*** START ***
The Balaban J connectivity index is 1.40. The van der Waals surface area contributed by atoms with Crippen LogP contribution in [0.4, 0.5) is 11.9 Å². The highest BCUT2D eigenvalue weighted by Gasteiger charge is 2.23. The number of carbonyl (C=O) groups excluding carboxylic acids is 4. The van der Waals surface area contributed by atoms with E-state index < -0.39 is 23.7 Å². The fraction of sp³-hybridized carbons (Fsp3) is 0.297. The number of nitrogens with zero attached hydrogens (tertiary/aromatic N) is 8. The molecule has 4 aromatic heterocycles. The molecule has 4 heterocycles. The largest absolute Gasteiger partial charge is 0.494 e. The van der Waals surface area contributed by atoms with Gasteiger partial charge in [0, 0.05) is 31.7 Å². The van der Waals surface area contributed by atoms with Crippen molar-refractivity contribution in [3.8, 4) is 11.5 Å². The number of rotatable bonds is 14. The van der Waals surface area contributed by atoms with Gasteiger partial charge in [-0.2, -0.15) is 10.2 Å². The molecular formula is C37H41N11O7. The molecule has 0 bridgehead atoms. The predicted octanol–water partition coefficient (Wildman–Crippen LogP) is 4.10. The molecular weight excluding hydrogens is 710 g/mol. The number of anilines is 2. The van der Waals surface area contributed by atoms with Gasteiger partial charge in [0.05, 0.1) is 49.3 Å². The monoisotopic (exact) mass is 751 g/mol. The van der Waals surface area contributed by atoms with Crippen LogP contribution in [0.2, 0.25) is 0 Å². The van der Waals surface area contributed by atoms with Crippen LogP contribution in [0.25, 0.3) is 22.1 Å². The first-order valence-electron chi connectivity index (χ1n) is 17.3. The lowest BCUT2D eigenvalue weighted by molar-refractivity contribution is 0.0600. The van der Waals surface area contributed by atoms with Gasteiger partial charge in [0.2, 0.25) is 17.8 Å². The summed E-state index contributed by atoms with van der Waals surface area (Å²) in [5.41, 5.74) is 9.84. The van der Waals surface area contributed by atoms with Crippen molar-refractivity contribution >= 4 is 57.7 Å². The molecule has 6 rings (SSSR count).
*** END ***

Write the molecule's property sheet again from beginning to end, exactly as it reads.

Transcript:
The Balaban J connectivity index is 1.40. The van der Waals surface area contributed by atoms with Crippen LogP contribution in [0.4, 0.5) is 11.9 Å². The highest BCUT2D eigenvalue weighted by Gasteiger charge is 2.23. The number of carbonyl (C=O) groups excluding carboxylic acids is 4. The van der Waals surface area contributed by atoms with E-state index < -0.39 is 23.7 Å². The fraction of sp³-hybridized carbons (Fsp3) is 0.297. The number of nitrogens with zero attached hydrogens (tertiary/aromatic N) is 8. The molecule has 4 aromatic heterocycles. The molecule has 4 heterocycles. The largest absolute Gasteiger partial charge is 0.494 e. The van der Waals surface area contributed by atoms with Gasteiger partial charge in [0, 0.05) is 31.7 Å². The van der Waals surface area contributed by atoms with Crippen molar-refractivity contribution in [3.8, 4) is 11.5 Å². The number of rotatable bonds is 14. The van der Waals surface area contributed by atoms with Gasteiger partial charge in [-0.2, -0.15) is 10.2 Å². The molecular formula is C37H41N11O7. The molecule has 0 bridgehead atoms. The predicted octanol–water partition coefficient (Wildman–Crippen LogP) is 4.10. The molecular weight excluding hydrogens is 710 g/mol. The number of anilines is 2. The van der Waals surface area contributed by atoms with Gasteiger partial charge in [0.05, 0.1) is 49.3 Å². The monoisotopic (exact) mass is 751 g/mol. The van der Waals surface area contributed by atoms with Crippen LogP contribution in [0.2, 0.25) is 0 Å². The van der Waals surface area contributed by atoms with Crippen LogP contribution in [0.25, 0.3) is 22.1 Å². The first-order valence-electron chi connectivity index (χ1n) is 17.3. The lowest BCUT2D eigenvalue weighted by molar-refractivity contribution is 0.0600. The van der Waals surface area contributed by atoms with Gasteiger partial charge in [0.2, 0.25) is 17.8 Å². The summed E-state index contributed by atoms with van der Waals surface area (Å²) in [5.41, 5.74) is 9.84. The van der Waals surface area contributed by atoms with Crippen molar-refractivity contribution >= 4 is 57.7 Å². The molecule has 6 rings (SSSR count).